These statements are currently true, at least when judged according to the conventional values of scientific publishing. But they’re as irrelevant as the equally true analogous statements were for newspapers.

“but we’re better than blogs / wikis / PLoS One / …!”

“but what about peer review”,

“what about quality control”

“how will scientists know what to read”.

When new technologies are being developed, the organizations that win are those that aggressively take risks, put visionary technologists in key decision-making positions, attain a deep organizational mastery of the relevant technologies, and, in most cases, make a lot of mistakes.

Only a few scientific publishers are attempting to become technology-driven in this way – Nature Publishing Group (with Nature.com) and the Public Library of Science.


Personalized paper recommendations

  • Amazon.com has had this for books since the late 1990s. You go to the site and rate your favourite books. The system identifies people with similar taste, and automatically constructs a list of recommendations for you. This is not difficult to do: Amazon has published an early variant of its algorithm, and there’s an entire ecosystem of work, much of it public, stimulated by the Neflix Prize for movie recommendations.
  • The original Google PageRank paper, you’ll discover that the paper describes a personalized version of PageRank, which can be used to build a personalized search and recommendation system. Google doesn’t actually use the personalized algorithm, because it’s far more computationally intensive than ordinary PageRank, and even for Google it’s hard to scale to tens of billions of webpages.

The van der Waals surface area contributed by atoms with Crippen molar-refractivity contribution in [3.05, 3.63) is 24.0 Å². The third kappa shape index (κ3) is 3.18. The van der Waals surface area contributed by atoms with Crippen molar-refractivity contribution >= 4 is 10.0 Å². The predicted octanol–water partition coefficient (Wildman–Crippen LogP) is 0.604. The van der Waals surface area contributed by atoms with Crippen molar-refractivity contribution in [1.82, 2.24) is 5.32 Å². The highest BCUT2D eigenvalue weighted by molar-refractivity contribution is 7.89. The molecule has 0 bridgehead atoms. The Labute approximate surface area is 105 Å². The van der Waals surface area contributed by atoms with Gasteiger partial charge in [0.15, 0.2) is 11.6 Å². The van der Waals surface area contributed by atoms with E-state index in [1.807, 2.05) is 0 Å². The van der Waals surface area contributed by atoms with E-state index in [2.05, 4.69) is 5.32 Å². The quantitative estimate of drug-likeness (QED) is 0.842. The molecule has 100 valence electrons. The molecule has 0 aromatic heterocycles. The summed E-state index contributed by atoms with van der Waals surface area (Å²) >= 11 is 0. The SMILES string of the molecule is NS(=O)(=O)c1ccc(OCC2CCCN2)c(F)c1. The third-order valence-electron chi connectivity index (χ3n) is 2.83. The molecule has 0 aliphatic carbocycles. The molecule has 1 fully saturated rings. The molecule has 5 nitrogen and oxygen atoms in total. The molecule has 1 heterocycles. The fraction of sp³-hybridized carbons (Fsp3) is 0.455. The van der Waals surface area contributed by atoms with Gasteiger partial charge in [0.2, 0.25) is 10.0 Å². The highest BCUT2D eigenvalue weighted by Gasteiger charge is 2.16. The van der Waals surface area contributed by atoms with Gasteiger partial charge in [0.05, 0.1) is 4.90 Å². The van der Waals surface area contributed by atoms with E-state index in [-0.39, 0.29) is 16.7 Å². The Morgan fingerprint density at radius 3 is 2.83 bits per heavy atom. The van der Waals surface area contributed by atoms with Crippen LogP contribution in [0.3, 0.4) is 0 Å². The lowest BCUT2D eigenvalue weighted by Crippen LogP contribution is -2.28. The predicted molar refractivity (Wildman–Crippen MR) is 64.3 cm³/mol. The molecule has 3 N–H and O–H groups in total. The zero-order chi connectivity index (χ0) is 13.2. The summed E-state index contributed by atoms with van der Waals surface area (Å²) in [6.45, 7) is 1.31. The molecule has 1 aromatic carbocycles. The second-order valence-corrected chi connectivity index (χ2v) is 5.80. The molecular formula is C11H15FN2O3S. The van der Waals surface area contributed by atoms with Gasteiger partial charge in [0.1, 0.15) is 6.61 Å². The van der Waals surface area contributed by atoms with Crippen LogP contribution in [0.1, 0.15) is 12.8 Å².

A great search engine for science

ISI’s Web of Knowledge, Elsevier’s Scopus and Google Scholar are remarkable tools, but there’s still huge scope to extend and improve scientific search engines [6]. With a few exceptions, they don’t do even basic things like automatic spelling correction, good relevancy ranking of papers , automated translation, or decent alerting services. They certainly don’t do more advanced things, like providing social features, or strong automated tools for data mining.

Why not have a public API [7] so people can build their own applications to extract value out of the scientific literature.

High-quality tools for real-time collaboration by scientists

Scientific blogging and wiki platforms

  • Nature Publishing Group is the only scientific publishers developing high-quality scientific blogging and wiki platforms

The data web

Where are the services making it as simple and easy for scientists to publish data as it to publish a journal paper or start a blog?

  • A few scientific publishers are taking steps in this direction. It needs to be organized and searchable, so people can find and use it.
  • The data needs to be linked, as the utility of data sets grows in proportion to the connections between them.
  • It needs to be citable.
  • There needs to be simple, easy-to-use infrastructure and expertise to extract value from that data.
  • On every single one of these issues, publishers are at risk of being leapfrogged by companies like Metaweb, who are building platforms for the data web.

Why many services will fail

Developing high-quality web services requires deep knowledge and drive. The people who succeed at doing it are usually brilliant and deeply technically knowledgeable.


It’s clear that there are enormous opportunities to innovate, for those willing to master new technologies, and to experiment boldly with new ways of doing things. The result will be a great wave of innovation that changes not just how scientific discoveries are communicated, but also accelerates the way scientific discoveries are made.